The Basilica of the Holy Blood was constructed in the 12th century and was promoted to the rank of Basilica in 1923. Since 1149, it houses a fragment of cloth stained with the blood of Christ, wiped from his body by Joseph of Arimathea after the crucifixion.
The building consists of a lower and a upper chapel. The lower chapel is dedicated to St. Basil the Great and dates from the first half of the 12th century. This Romanesque chapel houses a relic of the Greek theologian brought back from Caesarea during the Crusades.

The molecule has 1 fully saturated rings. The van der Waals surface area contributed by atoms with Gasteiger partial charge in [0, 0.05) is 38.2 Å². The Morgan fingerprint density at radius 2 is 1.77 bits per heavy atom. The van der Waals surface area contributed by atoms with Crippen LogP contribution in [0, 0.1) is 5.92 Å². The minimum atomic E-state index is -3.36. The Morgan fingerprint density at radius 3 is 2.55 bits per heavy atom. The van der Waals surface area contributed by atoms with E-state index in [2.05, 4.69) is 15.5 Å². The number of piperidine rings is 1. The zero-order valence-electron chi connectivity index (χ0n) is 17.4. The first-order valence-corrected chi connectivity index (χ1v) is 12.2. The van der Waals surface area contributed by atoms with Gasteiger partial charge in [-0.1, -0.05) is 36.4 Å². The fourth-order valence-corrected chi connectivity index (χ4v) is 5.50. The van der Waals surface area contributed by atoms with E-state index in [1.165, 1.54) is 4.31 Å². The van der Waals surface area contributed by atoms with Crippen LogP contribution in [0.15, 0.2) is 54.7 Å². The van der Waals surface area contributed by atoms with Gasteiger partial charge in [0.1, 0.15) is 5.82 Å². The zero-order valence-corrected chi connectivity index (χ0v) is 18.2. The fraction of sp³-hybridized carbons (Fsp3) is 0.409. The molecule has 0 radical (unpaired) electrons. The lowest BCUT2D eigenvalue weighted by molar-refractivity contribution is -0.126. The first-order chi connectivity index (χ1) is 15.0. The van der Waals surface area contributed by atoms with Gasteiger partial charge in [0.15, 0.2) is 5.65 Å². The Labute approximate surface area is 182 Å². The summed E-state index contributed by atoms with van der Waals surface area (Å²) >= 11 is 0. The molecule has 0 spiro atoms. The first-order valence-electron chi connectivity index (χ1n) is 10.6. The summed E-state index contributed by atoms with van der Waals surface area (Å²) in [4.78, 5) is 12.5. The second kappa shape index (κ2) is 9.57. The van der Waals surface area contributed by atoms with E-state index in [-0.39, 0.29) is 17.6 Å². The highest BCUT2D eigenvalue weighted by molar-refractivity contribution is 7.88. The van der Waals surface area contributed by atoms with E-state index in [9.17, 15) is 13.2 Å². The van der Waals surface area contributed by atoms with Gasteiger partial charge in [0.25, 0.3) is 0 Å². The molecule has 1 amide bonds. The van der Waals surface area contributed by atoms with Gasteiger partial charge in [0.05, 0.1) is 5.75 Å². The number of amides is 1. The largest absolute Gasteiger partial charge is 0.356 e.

The upper chapel was originally built in Romanesque style but was changed in Gothic style in the 15th century and the 19th century. It houses the actual relic with the blood of Christ which has been encased in a glass cylinder. Normally the relic is kept in the altar, but it is brought out regularly for visitors to kiss or touch it.